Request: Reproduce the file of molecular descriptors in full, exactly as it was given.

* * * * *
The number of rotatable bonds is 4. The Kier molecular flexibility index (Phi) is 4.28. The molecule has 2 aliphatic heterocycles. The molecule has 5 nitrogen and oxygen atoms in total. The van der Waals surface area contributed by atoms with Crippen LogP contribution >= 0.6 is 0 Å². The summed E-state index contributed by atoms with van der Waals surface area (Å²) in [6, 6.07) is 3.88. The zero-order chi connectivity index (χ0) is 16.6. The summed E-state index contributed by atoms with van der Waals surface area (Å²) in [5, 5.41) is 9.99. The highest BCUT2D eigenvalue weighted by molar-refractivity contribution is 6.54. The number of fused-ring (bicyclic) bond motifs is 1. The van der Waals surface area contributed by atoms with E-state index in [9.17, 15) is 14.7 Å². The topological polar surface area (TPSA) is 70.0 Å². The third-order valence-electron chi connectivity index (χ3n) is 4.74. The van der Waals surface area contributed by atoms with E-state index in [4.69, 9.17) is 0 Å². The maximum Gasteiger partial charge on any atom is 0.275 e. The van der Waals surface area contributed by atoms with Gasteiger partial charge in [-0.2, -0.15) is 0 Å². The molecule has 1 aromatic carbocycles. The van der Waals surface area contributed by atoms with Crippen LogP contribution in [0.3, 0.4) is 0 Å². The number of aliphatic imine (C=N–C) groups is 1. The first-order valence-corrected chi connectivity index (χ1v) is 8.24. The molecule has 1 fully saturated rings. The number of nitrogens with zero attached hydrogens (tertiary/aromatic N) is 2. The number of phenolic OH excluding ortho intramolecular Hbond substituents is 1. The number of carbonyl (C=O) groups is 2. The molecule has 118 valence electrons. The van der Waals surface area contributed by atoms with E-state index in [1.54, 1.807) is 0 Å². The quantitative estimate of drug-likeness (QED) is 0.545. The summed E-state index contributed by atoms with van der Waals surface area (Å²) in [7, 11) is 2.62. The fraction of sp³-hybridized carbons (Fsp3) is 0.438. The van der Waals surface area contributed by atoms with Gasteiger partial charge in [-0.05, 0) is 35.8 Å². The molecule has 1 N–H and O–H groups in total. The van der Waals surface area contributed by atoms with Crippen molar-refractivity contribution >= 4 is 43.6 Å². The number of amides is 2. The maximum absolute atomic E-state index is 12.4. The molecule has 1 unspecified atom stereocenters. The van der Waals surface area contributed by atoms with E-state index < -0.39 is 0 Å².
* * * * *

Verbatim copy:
The number of rotatable bonds is 4. The Kier molecular flexibility index (Phi) is 4.28. The molecule has 2 aliphatic heterocycles. The molecule has 5 nitrogen and oxygen atoms in total. The van der Waals surface area contributed by atoms with Crippen LogP contribution >= 0.6 is 0 Å². The summed E-state index contributed by atoms with van der Waals surface area (Å²) in [6, 6.07) is 3.88. The zero-order chi connectivity index (χ0) is 16.6. The summed E-state index contributed by atoms with van der Waals surface area (Å²) in [5, 5.41) is 9.99. The highest BCUT2D eigenvalue weighted by molar-refractivity contribution is 6.54. The number of fused-ring (bicyclic) bond motifs is 1. The van der Waals surface area contributed by atoms with E-state index in [9.17, 15) is 14.7 Å². The topological polar surface area (TPSA) is 70.0 Å². The third-order valence-electron chi connectivity index (χ3n) is 4.74. The van der Waals surface area contributed by atoms with E-state index in [4.69, 9.17) is 0 Å². The maximum Gasteiger partial charge on any atom is 0.275 e. The van der Waals surface area contributed by atoms with Gasteiger partial charge in [-0.2, -0.15) is 0 Å². The molecule has 1 aromatic carbocycles. The van der Waals surface area contributed by atoms with Crippen LogP contribution in [0.3, 0.4) is 0 Å². The number of aliphatic imine (C=N–C) groups is 1. The first-order valence-corrected chi connectivity index (χ1v) is 8.24. The molecule has 1 fully saturated rings. The number of nitrogens with zero attached hydrogens (tertiary/aromatic N) is 2. The number of phenolic OH excluding ortho intramolecular Hbond substituents is 1. The number of carbonyl (C=O) groups is 2. The molecule has 118 valence electrons. The van der Waals surface area contributed by atoms with E-state index in [1.54, 1.807) is 0 Å². The quantitative estimate of drug-likeness (QED) is 0.545. The summed E-state index contributed by atoms with van der Waals surface area (Å²) in [7, 11) is 2.62. The fraction of sp³-hybridized carbons (Fsp3) is 0.438. The van der Waals surface area contributed by atoms with Gasteiger partial charge in [-0.05, 0) is 35.8 Å². The molecule has 1 N–H and O–H groups in total. The van der Waals surface area contributed by atoms with Crippen molar-refractivity contribution >= 4 is 43.6 Å². The number of amides is 2. The maximum absolute atomic E-state index is 12.4. The molecule has 1 unspecified atom stereocenters. The van der Waals surface area contributed by atoms with E-state index < -0.39 is 0 Å².